Stack Overflow is a community of 4.7 million programmers, just like you, helping each other.

Join them; it only takes a minute:

Sign up
Join the Stack Overflow community to:
  1. Ask programming questions
  2. Answer and help your peers
  3. Get recognized for your expertise

I'm looking into virtual memory management with android ndk and was wondering if there is an equivalent to the VirtualAlloc/Free family of functions in the android ndk, and if so, where can I find some docs on them.

Thank you for your time.

share|improve this question
up vote 1 down vote accepted

On Android, all memory allocations are "virtual", in the sense that the memory is not committed unless it is really accessed. If I remember correctly, VirtualAlloc comes from Windows CE, where the memory per process was artificially limited to 32 MByte (see On Android, the limitations are the natural ones of a 32-bit architecture (iOS has recently entered the 64-bit era). There are some limitations on the JVM heap size, but they do not apply to native (NDK) memory (see Maximum native memory that can be allocated to an android app)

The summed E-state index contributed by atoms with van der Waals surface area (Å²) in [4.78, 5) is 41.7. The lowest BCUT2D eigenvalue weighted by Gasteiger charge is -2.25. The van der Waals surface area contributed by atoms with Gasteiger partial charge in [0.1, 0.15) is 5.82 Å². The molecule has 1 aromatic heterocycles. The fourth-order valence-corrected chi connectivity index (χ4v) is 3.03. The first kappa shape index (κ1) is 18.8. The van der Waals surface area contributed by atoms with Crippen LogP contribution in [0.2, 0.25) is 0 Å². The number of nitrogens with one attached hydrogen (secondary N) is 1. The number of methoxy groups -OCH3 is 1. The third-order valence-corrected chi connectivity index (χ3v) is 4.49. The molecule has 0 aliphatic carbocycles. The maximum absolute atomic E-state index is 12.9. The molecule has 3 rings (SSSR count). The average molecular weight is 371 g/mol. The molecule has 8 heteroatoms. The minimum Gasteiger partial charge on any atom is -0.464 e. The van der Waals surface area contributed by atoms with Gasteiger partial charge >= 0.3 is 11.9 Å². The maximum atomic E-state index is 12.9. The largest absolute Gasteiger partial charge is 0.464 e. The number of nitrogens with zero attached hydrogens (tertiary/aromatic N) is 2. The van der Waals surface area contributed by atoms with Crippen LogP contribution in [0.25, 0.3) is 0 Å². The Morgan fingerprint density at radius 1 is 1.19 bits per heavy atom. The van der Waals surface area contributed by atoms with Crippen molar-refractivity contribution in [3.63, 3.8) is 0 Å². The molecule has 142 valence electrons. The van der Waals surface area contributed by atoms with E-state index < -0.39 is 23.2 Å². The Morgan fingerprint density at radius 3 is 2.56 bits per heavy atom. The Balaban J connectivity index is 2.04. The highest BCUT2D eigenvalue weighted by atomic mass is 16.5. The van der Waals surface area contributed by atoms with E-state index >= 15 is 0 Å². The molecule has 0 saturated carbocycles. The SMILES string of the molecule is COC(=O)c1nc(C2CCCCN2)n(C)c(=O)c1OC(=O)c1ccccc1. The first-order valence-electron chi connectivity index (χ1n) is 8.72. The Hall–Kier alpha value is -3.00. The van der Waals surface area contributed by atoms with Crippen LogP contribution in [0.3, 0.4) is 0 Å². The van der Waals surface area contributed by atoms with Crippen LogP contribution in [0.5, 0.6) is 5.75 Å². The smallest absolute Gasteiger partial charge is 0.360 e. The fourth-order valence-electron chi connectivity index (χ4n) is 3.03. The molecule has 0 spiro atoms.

In Android, just like any Linux, malloc is optimistic, which means you can encounter out-of-memory after your malloc succeeded, see Does malloc lazily create the backing pages for an allocation on Linux (and other platforms)?. On the other hand, bionic does not provide custom memory allocation hooks as glibc.

share|improve this answer
Does this mean that I should be using malloc/new to handle memory? In VirtualAlloc I can request to reserve or commit explicitly, how do I do this in android native? – JaimeBarrachina Nov 1 '13 at 14:35
What are you trying to do? (I'm feeling a little here.) – fadden Nov 1 '13 at 20:16
No, in Android (neither in bionic nor in the Linux kernel) one can not request to reserve or commit explicitly. – Alex Cohn Nov 2 '13 at 13:19

Your Answer


By posting your answer, you agree to the privacy policy and terms of service.

Not the answer you're looking for? Browse other questions tagged or ask your own question.